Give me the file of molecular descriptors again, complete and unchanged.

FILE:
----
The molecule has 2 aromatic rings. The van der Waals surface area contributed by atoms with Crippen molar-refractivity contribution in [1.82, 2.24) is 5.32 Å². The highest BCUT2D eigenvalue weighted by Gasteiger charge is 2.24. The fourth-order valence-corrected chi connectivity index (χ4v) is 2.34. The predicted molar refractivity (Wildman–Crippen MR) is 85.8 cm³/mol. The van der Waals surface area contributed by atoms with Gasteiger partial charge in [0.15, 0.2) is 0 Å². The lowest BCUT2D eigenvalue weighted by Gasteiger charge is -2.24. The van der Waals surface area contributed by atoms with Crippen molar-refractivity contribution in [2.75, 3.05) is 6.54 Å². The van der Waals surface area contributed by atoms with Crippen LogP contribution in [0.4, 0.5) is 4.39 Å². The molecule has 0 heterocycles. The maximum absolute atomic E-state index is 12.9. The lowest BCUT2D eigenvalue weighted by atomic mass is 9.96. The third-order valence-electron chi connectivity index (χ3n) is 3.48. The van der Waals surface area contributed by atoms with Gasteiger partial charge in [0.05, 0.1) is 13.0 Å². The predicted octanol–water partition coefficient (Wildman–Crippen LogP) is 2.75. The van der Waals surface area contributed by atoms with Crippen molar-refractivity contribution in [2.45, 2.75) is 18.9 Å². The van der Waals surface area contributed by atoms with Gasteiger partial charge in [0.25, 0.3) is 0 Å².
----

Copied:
The molecule has 2 aromatic rings. The van der Waals surface area contributed by atoms with Crippen molar-refractivity contribution in [1.82, 2.24) is 5.32 Å². The highest BCUT2D eigenvalue weighted by Gasteiger charge is 2.24. The fourth-order valence-corrected chi connectivity index (χ4v) is 2.34. The predicted molar refractivity (Wildman–Crippen MR) is 85.8 cm³/mol. The van der Waals surface area contributed by atoms with Gasteiger partial charge in [0.15, 0.2) is 0 Å². The lowest BCUT2D eigenvalue weighted by Gasteiger charge is -2.24. The van der Waals surface area contributed by atoms with Crippen molar-refractivity contribution in [2.75, 3.05) is 6.54 Å². The van der Waals surface area contributed by atoms with Crippen LogP contribution in [0.4, 0.5) is 4.39 Å². The molecule has 0 heterocycles. The maximum absolute atomic E-state index is 12.9. The lowest BCUT2D eigenvalue weighted by atomic mass is 9.96. The third-order valence-electron chi connectivity index (χ3n) is 3.48. The van der Waals surface area contributed by atoms with Gasteiger partial charge in [0.05, 0.1) is 13.0 Å². The predicted octanol–water partition coefficient (Wildman–Crippen LogP) is 2.75. The van der Waals surface area contributed by atoms with Crippen molar-refractivity contribution in [2.45, 2.75) is 18.9 Å². The van der Waals surface area contributed by atoms with Gasteiger partial charge in [0.25, 0.3) is 0 Å².